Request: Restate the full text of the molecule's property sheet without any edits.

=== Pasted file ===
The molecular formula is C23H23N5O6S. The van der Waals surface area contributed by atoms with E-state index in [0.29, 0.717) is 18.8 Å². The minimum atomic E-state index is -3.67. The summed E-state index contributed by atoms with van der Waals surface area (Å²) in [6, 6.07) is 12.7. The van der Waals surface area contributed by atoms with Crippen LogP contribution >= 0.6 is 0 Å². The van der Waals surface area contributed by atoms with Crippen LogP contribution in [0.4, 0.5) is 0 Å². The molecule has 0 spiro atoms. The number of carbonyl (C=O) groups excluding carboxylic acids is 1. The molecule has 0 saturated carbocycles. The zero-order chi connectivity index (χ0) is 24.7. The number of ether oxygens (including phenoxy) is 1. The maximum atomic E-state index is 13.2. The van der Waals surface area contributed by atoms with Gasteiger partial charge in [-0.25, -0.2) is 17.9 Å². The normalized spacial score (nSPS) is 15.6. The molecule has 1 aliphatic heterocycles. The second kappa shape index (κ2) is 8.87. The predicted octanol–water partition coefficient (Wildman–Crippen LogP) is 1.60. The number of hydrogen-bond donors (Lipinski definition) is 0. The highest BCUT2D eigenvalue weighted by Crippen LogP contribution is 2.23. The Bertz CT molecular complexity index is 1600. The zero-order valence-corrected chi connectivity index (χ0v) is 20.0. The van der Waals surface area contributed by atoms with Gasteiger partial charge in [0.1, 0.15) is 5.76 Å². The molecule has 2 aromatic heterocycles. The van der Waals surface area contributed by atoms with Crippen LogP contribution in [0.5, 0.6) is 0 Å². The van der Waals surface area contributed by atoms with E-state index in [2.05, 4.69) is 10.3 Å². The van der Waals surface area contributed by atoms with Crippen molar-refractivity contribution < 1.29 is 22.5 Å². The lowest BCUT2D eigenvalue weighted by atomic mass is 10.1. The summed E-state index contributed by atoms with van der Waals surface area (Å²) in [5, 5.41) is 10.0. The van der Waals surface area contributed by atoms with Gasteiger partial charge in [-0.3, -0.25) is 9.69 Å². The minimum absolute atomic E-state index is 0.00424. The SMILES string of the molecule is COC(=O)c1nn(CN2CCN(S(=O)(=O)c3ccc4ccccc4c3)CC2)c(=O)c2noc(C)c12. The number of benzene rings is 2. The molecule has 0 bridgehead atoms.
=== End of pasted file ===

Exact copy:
The molecular formula is C23H23N5O6S. The van der Waals surface area contributed by atoms with E-state index in [0.29, 0.717) is 18.8 Å². The minimum atomic E-state index is -3.67. The summed E-state index contributed by atoms with van der Waals surface area (Å²) in [6, 6.07) is 12.7. The van der Waals surface area contributed by atoms with Crippen LogP contribution >= 0.6 is 0 Å². The van der Waals surface area contributed by atoms with Crippen LogP contribution in [0.4, 0.5) is 0 Å². The molecule has 0 spiro atoms. The number of carbonyl (C=O) groups excluding carboxylic acids is 1. The molecule has 0 saturated carbocycles. The zero-order chi connectivity index (χ0) is 24.7. The number of ether oxygens (including phenoxy) is 1. The maximum atomic E-state index is 13.2. The van der Waals surface area contributed by atoms with Gasteiger partial charge in [-0.25, -0.2) is 17.9 Å². The normalized spacial score (nSPS) is 15.6. The molecule has 1 aliphatic heterocycles. The second kappa shape index (κ2) is 8.87. The predicted octanol–water partition coefficient (Wildman–Crippen LogP) is 1.60. The number of hydrogen-bond donors (Lipinski definition) is 0. The highest BCUT2D eigenvalue weighted by Crippen LogP contribution is 2.23. The Bertz CT molecular complexity index is 1600. The zero-order valence-corrected chi connectivity index (χ0v) is 20.0. The van der Waals surface area contributed by atoms with Gasteiger partial charge in [0.1, 0.15) is 5.76 Å². The molecule has 2 aromatic heterocycles. The van der Waals surface area contributed by atoms with Crippen LogP contribution in [0.5, 0.6) is 0 Å². The van der Waals surface area contributed by atoms with E-state index in [2.05, 4.69) is 10.3 Å². The van der Waals surface area contributed by atoms with Crippen molar-refractivity contribution < 1.29 is 22.5 Å². The lowest BCUT2D eigenvalue weighted by atomic mass is 10.1. The summed E-state index contributed by atoms with van der Waals surface area (Å²) in [5, 5.41) is 10.0. The van der Waals surface area contributed by atoms with Gasteiger partial charge in [-0.3, -0.25) is 9.69 Å². The minimum absolute atomic E-state index is 0.00424. The SMILES string of the molecule is COC(=O)c1nn(CN2CCN(S(=O)(=O)c3ccc4ccccc4c3)CC2)c(=O)c2noc(C)c12. The number of benzene rings is 2. The molecule has 0 bridgehead atoms.